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The buzz around Brood X: Don’t fear the cicada, WVU scientists say


A Brood IX periodical cicada (Magicicada septendecim) rests on a leaf at Yew Mountain Lodge in Pocahontas County, West Virginia in June 2020. (Angie Macias Photo)

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They’re coming but there’s no need to fear (although you may want to reach for some earplugs). 

Brood X periodical cicadas are set to emerge in at least 15 states – including West Virginia - in late May, according to West Virginia University scientists with the Davis College of Agriculture, Natural Resources and Design

This particular batch of noisy critters, called Brood X (“ten”), appears every 17 years and is expected to roam throughout the eastern part of the state through the end of June.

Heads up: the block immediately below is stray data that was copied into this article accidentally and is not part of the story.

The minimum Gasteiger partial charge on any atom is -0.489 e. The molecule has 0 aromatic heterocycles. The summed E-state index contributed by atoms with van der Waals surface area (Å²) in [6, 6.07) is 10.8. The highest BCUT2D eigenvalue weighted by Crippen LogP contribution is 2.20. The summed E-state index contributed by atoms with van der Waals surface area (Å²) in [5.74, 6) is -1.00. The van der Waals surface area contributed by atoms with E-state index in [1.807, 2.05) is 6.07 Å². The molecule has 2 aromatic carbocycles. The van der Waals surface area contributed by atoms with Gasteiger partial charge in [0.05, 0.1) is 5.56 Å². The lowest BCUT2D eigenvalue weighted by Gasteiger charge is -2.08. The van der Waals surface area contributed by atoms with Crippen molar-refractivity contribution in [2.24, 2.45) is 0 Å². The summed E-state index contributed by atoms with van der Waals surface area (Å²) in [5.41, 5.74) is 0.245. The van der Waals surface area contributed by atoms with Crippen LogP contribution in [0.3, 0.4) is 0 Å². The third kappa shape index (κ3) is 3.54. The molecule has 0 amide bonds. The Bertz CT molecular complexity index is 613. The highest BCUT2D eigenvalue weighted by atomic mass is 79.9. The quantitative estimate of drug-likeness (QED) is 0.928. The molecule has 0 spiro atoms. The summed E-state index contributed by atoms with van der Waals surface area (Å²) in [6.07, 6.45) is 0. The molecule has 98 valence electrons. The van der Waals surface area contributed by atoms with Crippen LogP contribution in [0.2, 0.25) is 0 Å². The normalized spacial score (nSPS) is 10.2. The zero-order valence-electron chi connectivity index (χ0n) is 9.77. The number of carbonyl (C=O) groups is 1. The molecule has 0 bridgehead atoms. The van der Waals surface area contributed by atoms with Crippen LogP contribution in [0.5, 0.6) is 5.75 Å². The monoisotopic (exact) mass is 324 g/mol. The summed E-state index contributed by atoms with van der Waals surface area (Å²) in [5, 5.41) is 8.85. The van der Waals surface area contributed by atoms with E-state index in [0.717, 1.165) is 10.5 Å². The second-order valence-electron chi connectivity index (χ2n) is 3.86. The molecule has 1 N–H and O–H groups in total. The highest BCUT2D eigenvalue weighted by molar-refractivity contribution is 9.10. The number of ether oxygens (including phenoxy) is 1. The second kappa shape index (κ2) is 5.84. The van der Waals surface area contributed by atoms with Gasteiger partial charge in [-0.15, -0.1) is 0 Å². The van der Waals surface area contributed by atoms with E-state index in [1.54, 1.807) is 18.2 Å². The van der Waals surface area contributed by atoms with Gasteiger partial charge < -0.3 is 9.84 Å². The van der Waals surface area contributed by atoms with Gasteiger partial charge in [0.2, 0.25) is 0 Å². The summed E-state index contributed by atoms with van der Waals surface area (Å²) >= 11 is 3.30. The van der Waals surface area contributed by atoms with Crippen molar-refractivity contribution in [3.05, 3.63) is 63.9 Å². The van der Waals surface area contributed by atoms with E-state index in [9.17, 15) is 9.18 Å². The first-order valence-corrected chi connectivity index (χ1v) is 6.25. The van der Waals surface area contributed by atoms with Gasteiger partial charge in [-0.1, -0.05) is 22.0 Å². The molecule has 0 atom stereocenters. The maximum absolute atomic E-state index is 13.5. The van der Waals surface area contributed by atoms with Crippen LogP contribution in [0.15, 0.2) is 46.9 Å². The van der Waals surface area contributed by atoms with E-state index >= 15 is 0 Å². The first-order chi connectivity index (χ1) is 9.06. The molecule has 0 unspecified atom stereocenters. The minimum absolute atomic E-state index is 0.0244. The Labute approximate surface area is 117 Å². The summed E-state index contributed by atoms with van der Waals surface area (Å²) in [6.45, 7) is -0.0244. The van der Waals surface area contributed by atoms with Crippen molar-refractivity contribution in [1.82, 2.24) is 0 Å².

“Cicadas are not locusts, and this is not a plague,” Matt Kasson, associate professor of forest pathology and mycology, said, jokingly. “It’s an awe-inspiring culmination of 17 years of quietly feeding on sap from roots underground. Although cicadas seem to appear out of nowhere, they have spent the last 17 years feeding underground to emerge and complete their development into adults that mate and die.”

Kasson, Brian Lovett and Angie Macias have studied cicadas for several years and break down what you need to know about the pending invasion, albeit harmless, of Brood X here: Top Ten things to know about Brood X Periodical Cicadas.

Other related content, including photos, videos and previous articles, can be viewed in the following media toolkit: The buzz around Brood X: Don't fear the cicada.

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CONTACT: Matt Kasson
Associate Professor
WVU Davis College of Agriculture, Natural Resources and Design

Jake Stump
WVU Research Communications 

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